Experts find climate change's fingerprints in French floods
An international team of scientists has found that man-made climate change nearly doubled the likelihood of last month's devastating French flooding.
In a quick but not peer-reviewed analysis , the World Weather Attribution team of climate scientists used past rainfall data and computer simulations to look for global warming's fingerprints in the heavy downpours in France and Germany.
A senior climate researcher at the Royal Netherlands Meteorological Institute, Geert Jan van Oldenborgh , says the team's calculations found that global warming increased the chances for the Loire river basin flooding by 90 percent and the Seine river basin by 80 percent. That's compared to a world with no man-made climate change.
Parts of France got three months of rain in just one month, much of it in just three days. The Seine, which runs through Paris, rose to 20 feet (6.1 meters) above its normal height.
"It was very weird weather," van Oldenborgh said. "It was made more likely due to climate change."
The researchers couldn't find a link with the German rain.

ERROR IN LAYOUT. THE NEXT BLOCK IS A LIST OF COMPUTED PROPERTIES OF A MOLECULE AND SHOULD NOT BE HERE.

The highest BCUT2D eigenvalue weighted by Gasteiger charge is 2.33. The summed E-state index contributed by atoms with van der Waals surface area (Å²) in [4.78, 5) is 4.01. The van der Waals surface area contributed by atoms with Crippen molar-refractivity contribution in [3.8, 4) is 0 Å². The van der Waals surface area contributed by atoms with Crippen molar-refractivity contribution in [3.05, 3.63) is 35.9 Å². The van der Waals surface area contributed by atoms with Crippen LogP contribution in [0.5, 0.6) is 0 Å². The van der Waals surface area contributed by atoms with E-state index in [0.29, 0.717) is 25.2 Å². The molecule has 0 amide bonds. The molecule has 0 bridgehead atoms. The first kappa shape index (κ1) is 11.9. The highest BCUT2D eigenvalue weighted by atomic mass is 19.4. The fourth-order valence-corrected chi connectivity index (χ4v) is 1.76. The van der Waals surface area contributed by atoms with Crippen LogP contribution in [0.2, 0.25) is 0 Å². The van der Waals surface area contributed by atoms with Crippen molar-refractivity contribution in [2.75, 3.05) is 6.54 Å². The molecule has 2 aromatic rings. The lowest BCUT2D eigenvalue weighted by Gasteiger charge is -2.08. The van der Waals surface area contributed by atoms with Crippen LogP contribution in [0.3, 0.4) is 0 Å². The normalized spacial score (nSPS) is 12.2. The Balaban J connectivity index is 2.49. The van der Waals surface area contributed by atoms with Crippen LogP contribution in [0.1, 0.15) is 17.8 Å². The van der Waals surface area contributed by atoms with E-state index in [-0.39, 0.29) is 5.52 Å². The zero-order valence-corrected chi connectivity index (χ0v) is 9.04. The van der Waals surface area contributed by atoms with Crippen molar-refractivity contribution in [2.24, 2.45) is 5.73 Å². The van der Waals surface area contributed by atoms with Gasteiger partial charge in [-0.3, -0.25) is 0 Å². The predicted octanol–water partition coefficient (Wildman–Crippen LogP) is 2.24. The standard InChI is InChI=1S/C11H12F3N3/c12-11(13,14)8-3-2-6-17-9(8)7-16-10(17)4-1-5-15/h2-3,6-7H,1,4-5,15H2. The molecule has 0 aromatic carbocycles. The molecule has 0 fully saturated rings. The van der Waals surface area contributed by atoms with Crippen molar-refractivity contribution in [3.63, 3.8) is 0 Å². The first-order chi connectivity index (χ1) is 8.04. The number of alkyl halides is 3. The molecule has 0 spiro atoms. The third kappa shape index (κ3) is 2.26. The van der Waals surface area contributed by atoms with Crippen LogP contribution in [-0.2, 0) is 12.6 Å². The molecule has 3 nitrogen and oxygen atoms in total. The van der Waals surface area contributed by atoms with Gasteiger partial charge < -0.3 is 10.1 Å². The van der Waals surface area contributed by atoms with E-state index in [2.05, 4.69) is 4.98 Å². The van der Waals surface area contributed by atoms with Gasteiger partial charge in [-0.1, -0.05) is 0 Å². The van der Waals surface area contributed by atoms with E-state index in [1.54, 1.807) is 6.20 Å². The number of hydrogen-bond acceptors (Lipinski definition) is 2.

The team, which also included American, British and French scientists coordinated by Climate Central in Princeton, New Jersey, is trying something relatively new: real-time scientifically valid studies to see if extreme weather events are natural or more likely to happen because of heat-trapping gases in the atmosphere from the burning of fossil fuel.
The 80 and 90 percent increase in likelihood of heavy rain is higher than the 40 percent chance they found for the storm Desmond that hit the United Kingdom last winter, van Oldenborgh said.
Two outside scientists—Adam Sobel of Columbia University and John Walsh of the University of Alaska—say the team used scientifically sound methods. Both Sobel and Walsh were co-authors of a National Academy of Sciences report that looked at the scientific accuracy of studies that look for global warming's fingerprints. They looked at studies that are usually done over months and published in peer-reviewed journals.
This one was done in five days and will eventually be sent to a peer-reviewed journal. But that is not so much a worry because these are well-known and qualified scientists, Sobel said.
Walsh said the methods and conclusions "are state-of-the-art" and "the results highlight the role of human-caused climate change while the event is still fresh in the public's minds."
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